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. Last Updated: 07/27/2016

CONFESSIONS OF A RUSSOPHILE: Time to Jump-Start Crisis




Feeling sluggish? It may not be just the turkey you ate over the weekend. We have now officially entered the "sluggishly moving crisis" phase. I heard it on the radio.


It's a bit depressing, since, free-lance journalist and news scavenger that I am, my bread and butter depends on a crisis that moves a bit more swiftly. It's hard to get anyone interested in "sluggish."


"Yeltsin in the hospital? We've done that story," say foreign editors at U.S. publications. "Call us if there's a real development."


I can't blame them, really. The president's health barely moves the needle on the excitement meter, even here. Itogi put the hospitalization way down in its weekly news program, behind the economy, the new war on crime and the weather in Vladivostok. "Kukly" did a "Yeltsin at death's door, nasty political intrigue around him" program Sunday. It was a repeat. The languor seems to have rubbed off on the Russians as well. At various dinner parties last week to mark the Thanksgiving holiday, it seemed that Westerners went into huddles to swap anxious comments and dire predictions, while the Russians traded anecdotes: The rector of an institute comes upon a student, drunk and disorderly. "You're a disgrace to your school," he barked. "What course are you in?" "Course?" gasped the student weakly. "17 rubles, 88 kopeks."


We all roared, but I guess it sounded better in Russian.


The difference in response is probably natural. Many foreigners are either in the process of packing up or contemplating it, while the majority of Russians will have to stay and make the best of it. No use worrying about things you can't fix, after all, and Russians have never felt that they had much of a chance of changing things. At least the Russians that I talk to.


"Nothing will happen when Yeltsin goes," shrugged Sasha, a young bohemian type who was the source of many of the anecdotes. "We Russians still have a lot of warmth and love for each other, we'll go to each other's houses, drink vodka, and that will be that."


It's this passivity, of course, that keeps this sluggish crisis limping along. While the decent people stay home, fastidiously washing their hands of the dastardly deeds being done at the top, those with a bit more gumption and a lot fewer scruples get a chance to wreak havoc on the rest of the country.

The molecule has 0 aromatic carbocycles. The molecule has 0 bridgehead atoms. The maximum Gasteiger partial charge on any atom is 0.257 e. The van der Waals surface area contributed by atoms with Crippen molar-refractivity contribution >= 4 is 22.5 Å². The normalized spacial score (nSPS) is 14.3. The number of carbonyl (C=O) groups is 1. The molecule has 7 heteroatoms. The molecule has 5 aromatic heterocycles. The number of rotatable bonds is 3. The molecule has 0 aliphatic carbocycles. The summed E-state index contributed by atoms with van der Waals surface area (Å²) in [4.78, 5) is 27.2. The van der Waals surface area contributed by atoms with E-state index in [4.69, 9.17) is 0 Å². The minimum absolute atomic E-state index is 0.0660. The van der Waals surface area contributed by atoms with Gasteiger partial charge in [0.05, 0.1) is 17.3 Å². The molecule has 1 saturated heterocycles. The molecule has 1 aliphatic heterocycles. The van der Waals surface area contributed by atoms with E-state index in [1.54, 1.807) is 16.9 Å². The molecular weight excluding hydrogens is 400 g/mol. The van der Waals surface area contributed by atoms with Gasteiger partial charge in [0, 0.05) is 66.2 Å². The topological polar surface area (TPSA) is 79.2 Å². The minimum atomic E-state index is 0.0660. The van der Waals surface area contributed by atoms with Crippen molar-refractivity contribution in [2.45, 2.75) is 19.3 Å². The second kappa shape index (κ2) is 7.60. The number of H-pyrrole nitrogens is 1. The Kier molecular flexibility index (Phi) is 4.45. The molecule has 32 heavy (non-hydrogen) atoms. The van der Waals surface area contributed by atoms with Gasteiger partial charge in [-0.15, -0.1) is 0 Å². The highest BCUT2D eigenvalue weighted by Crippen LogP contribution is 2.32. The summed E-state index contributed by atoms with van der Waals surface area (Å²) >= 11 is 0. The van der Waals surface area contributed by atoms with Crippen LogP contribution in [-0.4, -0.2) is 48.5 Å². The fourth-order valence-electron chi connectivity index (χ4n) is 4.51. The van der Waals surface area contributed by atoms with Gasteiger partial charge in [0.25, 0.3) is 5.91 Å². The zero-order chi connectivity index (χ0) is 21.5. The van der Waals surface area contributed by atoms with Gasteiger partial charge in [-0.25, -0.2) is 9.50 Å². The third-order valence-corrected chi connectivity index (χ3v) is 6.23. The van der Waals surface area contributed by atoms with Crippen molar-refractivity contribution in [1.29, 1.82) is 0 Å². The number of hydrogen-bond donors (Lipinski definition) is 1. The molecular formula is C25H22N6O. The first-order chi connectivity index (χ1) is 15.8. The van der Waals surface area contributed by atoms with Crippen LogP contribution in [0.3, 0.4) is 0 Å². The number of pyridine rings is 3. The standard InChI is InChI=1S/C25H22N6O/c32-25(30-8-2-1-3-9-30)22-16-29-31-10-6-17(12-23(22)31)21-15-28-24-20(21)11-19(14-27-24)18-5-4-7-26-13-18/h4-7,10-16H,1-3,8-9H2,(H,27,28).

It used to be called Oblomovshchina, after a 19th-century novel by Ivan Goncharov. The endearing but useless Oblomov is so anguished by thoughts of "what is to be done" that he can barely get out of bed. While he revels in memories of a beloved mama and an idyllic childhood, his country changes irrevocably around him.


I think the late 20th-century version of the malady may itself be based not on an imaginary character, but on the all-too-real person of Grigory Yavlinsky, the liberal, upright, appealing politician who has been waffling on the fringes of Russia's political scene for most of the decade.


If politics is the art of the possible, then Yavlinsky is a very poor artist. He has made the "better" the enemy of the "good" - rather than get down and dirty with the rest of the bunch, he has set himself above the fray, in the process condemning himself to almost total irrelevance.


I interviewed Yavlinsky once, in Nizhny Novgorod, on the eve of the parliamentary elections in 1995. He had just crashed a benefit for invalids at the local house of culture to campaign for his Yabloko party. I had been sitting in the back of the hall with other journalists when the politician came out on stage. It was not pretty: Yavlinsky, who helped design the city's experiment in privatization, is well-known in Nizhny and, at least at that time, not well liked. The crowd erupted into whistles and catcalls, and growls of "What is he doing here?" were heard all around us.


Afterward, sitting in the lobby, Yavlinsky preened. "You see how they love me here?" he said, in perfect seriousness.


In the present troubled climate, Yavlinsky is sitting on the sidelines chanting, like a schoolboy, "told you so." Then he wonders why nobody likes him.


But all of this is also old news. No one's going to make headlines with insider Kremlin politics these days.


I'm not sure what it will take to shake the Russians out of their lethargy and the West out of its indifference. But it had better happen soon, or there will be precious little to be thankful for next Thanksgiving.